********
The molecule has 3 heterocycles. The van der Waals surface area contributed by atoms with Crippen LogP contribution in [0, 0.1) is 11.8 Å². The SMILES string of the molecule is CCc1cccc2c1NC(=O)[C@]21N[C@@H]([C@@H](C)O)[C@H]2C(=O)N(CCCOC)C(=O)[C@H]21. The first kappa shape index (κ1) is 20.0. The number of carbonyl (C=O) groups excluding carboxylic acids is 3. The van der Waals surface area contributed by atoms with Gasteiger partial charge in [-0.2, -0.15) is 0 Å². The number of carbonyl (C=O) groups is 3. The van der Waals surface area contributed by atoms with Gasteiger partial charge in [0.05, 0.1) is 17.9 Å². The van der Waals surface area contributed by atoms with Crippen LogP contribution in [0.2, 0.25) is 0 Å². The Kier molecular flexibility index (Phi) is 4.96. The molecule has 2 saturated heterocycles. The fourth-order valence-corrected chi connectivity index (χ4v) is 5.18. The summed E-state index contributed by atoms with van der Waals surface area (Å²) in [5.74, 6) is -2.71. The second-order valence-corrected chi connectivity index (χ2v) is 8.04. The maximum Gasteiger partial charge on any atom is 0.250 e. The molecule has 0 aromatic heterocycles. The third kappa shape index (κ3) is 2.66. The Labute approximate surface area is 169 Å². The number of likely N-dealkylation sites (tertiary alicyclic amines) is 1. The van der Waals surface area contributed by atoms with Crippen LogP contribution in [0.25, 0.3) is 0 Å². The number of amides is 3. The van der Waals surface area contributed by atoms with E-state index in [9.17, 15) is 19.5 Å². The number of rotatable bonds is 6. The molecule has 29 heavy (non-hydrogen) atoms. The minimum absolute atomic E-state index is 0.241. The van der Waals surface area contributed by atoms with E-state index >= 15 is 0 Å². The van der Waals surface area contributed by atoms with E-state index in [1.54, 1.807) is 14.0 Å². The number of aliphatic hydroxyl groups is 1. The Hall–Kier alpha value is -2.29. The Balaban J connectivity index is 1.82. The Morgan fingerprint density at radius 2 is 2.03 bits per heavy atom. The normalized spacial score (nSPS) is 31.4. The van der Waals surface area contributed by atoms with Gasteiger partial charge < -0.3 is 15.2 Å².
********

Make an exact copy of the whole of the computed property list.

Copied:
The molecule has 3 heterocycles. The van der Waals surface area contributed by atoms with Crippen LogP contribution in [0, 0.1) is 11.8 Å². The SMILES string of the molecule is CCc1cccc2c1NC(=O)[C@]21N[C@@H]([C@@H](C)O)[C@H]2C(=O)N(CCCOC)C(=O)[C@H]21. The first kappa shape index (κ1) is 20.0. The number of carbonyl (C=O) groups excluding carboxylic acids is 3. The van der Waals surface area contributed by atoms with Gasteiger partial charge in [-0.2, -0.15) is 0 Å². The number of carbonyl (C=O) groups is 3. The van der Waals surface area contributed by atoms with Gasteiger partial charge in [0.05, 0.1) is 17.9 Å². The van der Waals surface area contributed by atoms with Crippen LogP contribution in [0.2, 0.25) is 0 Å². The Kier molecular flexibility index (Phi) is 4.96. The molecule has 2 saturated heterocycles. The fourth-order valence-corrected chi connectivity index (χ4v) is 5.18. The summed E-state index contributed by atoms with van der Waals surface area (Å²) in [5.74, 6) is -2.71. The second-order valence-corrected chi connectivity index (χ2v) is 8.04. The maximum Gasteiger partial charge on any atom is 0.250 e. The molecule has 0 aromatic heterocycles. The third kappa shape index (κ3) is 2.66. The Labute approximate surface area is 169 Å². The number of likely N-dealkylation sites (tertiary alicyclic amines) is 1. The van der Waals surface area contributed by atoms with Crippen LogP contribution in [0.25, 0.3) is 0 Å². The number of amides is 3. The van der Waals surface area contributed by atoms with E-state index in [9.17, 15) is 19.5 Å². The number of rotatable bonds is 6. The molecule has 29 heavy (non-hydrogen) atoms. The minimum absolute atomic E-state index is 0.241. The van der Waals surface area contributed by atoms with E-state index >= 15 is 0 Å². The van der Waals surface area contributed by atoms with E-state index in [1.54, 1.807) is 14.0 Å². The number of aliphatic hydroxyl groups is 1. The Hall–Kier alpha value is -2.29. The Balaban J connectivity index is 1.82. The Morgan fingerprint density at radius 2 is 2.03 bits per heavy atom. The normalized spacial score (nSPS) is 31.4. The van der Waals surface area contributed by atoms with Gasteiger partial charge < -0.3 is 15.2 Å².